Camera Malware: How to Deal with Them

Your webcam may be spying on you. Via Pixabay

When cameras became a thing for PCs, and later for smartphones, a lot of people have started to become paranoid with the idea that our beloved devices could get infected with a virus or malware that could take over the control of the camera, allowing hackers to view who is at the other side of the screen.

Hackers do this so they can spy into people’s lives. They can check out what you are doing and if they found something compromising, they may hold it for ransom and blackmail you. Some, however, just does it “for the lulz,” to laugh at people, and doesn’t really mean any harm. Getting attacked, however, is a crime and it violates your right to privacy. And as the owner of your device, it is your duty to kick the intruders out. You will find that every PC and device that is connected on the internet is constantly under attack from the outside by computer viruses and malware, just as our body is always under attack by bacteria and viruses, so a key virtue to learn as a responsible owner of electronic devices is to be constantly vigilant with the security of your device.

Checking for your PC or smartphone or IoT devices for any infection can be a daunting task, even when using a tool. You can take a slow bandwidth as a sign, but that could also mean a lot of other things. So instead, even if you just have a nagging suspicion, you’ll save more time by just going straight for the solution.


Webcam hack victims like these people are numerous. Via US News

So how do you prevent this from happening? Well, for starters, exercise the usual precautions when using the internet: don’t go to weird websites and don’t download anything you’re not sure what’s in it. Second is to constantly have your devices updated, especially your smartphone’s OS and your IoT devices. This will prevent hackers from targeting your phone because of possible vulnerability. The third is to have a decent anti-virus on your PC and on your smartphone. Do not download any weird anti-viruses, just go to the trusted brands. For smartphone and Android devices, just be careful of what you download from your app store. If you are getting weird texts from weird numbers, block it.


If, however, that you find your PC or smartphone already infected by a malware, and you’re afraid that it may try to do something with your camera, the best option is to first disconnect your device from the internet, then turn it off. This will prevent further damage and will give you some time to find a solution. You may also take it to someone you know who fixes computers.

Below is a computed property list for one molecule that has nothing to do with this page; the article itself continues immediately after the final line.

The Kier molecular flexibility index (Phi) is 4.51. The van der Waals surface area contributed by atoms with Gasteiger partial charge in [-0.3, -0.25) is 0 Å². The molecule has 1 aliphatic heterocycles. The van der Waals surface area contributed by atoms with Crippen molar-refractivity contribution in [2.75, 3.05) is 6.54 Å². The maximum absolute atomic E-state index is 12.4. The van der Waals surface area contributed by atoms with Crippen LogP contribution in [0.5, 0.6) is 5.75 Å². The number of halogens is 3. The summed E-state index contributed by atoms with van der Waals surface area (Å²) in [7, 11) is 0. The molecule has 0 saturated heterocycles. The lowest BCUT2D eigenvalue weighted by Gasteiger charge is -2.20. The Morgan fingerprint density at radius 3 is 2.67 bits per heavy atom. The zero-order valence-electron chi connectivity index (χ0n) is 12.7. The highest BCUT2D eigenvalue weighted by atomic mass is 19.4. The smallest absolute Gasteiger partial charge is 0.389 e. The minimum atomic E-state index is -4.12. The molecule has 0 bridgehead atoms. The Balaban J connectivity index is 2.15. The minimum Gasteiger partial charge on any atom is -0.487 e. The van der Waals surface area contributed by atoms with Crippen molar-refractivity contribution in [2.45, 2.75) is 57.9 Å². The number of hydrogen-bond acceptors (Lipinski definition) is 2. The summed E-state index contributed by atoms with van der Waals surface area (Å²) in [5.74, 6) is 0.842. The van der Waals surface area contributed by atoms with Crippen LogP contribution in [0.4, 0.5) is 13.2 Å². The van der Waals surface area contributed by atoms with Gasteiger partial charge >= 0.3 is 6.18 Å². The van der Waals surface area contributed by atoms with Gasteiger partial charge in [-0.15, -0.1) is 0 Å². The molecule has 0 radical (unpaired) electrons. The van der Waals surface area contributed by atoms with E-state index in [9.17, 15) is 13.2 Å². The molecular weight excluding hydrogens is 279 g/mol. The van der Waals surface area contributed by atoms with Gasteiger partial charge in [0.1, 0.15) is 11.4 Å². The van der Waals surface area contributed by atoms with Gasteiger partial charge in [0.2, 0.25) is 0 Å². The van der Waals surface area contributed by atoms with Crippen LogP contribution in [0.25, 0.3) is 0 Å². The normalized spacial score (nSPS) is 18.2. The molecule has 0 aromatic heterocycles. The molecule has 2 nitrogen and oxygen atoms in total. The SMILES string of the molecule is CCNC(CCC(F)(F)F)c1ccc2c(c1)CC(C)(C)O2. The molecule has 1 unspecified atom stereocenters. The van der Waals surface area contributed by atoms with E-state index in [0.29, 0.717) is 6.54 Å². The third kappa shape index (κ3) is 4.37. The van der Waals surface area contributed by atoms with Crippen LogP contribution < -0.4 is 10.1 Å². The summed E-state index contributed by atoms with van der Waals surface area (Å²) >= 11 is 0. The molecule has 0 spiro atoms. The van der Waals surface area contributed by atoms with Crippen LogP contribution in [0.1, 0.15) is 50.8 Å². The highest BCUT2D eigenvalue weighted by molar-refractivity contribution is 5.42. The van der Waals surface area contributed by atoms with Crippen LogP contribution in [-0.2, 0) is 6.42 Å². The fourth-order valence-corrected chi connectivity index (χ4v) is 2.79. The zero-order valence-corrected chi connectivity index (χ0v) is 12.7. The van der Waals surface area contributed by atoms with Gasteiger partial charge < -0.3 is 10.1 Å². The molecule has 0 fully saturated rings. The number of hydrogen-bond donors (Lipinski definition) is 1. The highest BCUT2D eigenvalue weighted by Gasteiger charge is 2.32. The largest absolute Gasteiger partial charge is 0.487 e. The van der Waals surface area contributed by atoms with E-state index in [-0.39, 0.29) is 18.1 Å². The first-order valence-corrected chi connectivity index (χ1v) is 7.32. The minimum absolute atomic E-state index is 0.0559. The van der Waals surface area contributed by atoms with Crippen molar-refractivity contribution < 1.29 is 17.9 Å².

If the solution proposed on the internet is to get an antivirus and scan your device, you may turn it on and connect it to the internet again so you can download an anti-virus from a trusted brand. For PCs, having your Windows Defender updated at all times is the bare minimum. For smartphones and tablets, look for trusted brands in your app stores. This is a risky thing to do so before you turn it on and connect it, cover your camera with masking tape. Then turn it on, connect, and scan.

DO NOT attempt to find the virus’s file and delete it. You may delete the wrong file and cause even more damage. Ideally, just back up your important files in an external storage device, nuke everything by performing a system restore on your PC or a factory reset on your smartphone or tablet, and install an antivirus. You might find this extreme, but if your attacker is the type that wants to find your bank account and credit card number and not just take over your webcam you can’t leave any room for mistakes.


Webcams and security cams that are connected over the IoT are vulnerable. Via TechCrunch

So to recap, malware and viruses that take over your cameras exist and they infect PCs or smartphones and tablets. Ideally, you’d want to just nuke everything from the start to prevent more attacks, but you can also just get an antivirus and scan your devices. Prevention is always better than cure, however, or just tape the camera if you don’t use it anyway.